Posted in | Nanomedicine | Nanomaterials

Newly Developed Nanoscale Elements Could Help Govern Behavior of Human Teeth

Magnesium in enamel at atomic scale is shown. (CREDIT: Tom Hartley - University of Sydney)

It is reported that one in two Australian children below 12 years of age have tooth decay in their permanent teeth. A research team from the University of Sydney believe that they have developed nanoscale elements that can control the behavior of human teeth.

Structures and material engineers collaborated with dentists and bioengineers to analyze the exact structure and composition of tooth enamel at the atomic level.

Researchers were able to produce 3D maps that displayed the location of atoms that are crucial in the decay process. To obtain these 3D maps, researchers used a comparatively new microscopy technique known as atom probe tomography.

The new insight gained about the nanolevel atomic composition of tooth decay helps to prevent dental cavities and maintaining oral health hygiene. This research work has been published in the recent issue of the journal Science Advances.

The dental professionals have known that certain trace ions are important in the tough structure of tooth enamel but until now it had been impossible to map the ions in detail. The structure of human tooth enamel is extremely intricate and while we have known that magnesium, carbonate and fluoride ions influence enamel properties scientists have never been able to capture its structure at a high enough resolution or definition. What we have found are the magnesium-rich regions between the hydroxyapatite nanorods that make up the enamel. This means we have the first direct evidence of the existence of a proposed amorphous magnesium-rich calcium phosphate phase that plays an essential role in governing the behavior of teeth.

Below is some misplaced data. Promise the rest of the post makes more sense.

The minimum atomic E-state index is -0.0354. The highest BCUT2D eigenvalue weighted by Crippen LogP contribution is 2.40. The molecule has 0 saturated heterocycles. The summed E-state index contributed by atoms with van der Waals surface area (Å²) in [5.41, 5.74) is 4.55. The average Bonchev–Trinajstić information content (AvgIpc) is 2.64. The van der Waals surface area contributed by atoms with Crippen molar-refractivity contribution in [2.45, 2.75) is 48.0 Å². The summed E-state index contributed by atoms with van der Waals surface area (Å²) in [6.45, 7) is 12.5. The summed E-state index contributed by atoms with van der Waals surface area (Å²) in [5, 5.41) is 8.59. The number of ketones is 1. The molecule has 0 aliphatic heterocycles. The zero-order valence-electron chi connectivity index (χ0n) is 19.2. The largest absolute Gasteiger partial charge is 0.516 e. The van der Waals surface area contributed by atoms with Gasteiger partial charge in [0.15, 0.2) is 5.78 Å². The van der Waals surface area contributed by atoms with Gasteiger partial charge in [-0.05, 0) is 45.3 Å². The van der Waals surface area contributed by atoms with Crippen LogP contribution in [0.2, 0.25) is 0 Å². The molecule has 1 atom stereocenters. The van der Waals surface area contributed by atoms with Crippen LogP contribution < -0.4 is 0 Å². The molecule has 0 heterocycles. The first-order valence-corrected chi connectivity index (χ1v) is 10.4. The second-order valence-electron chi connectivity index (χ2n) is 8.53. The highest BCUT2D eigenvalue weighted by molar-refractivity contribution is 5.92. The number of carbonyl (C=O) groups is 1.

Professor Julie Cairney, University of Sydney

Dr Alexandre La Fontaine from the University's Australian Centre for Microscopy and Microanalysis, who as also co-authored this study, told that:

“We were also able to see nanoscale 'clumps' of organic material, which indicates that proteins and peptides are heterogeneously distributed within the enamel rather than present along all the nanorod interfaces, which was what was previously suggested.

The mapping has the potential for new treatments designed around protecting against the dissolution of this specific amorphous phase.

The new understanding of how enamel forms will also help in tooth remineralisation research."

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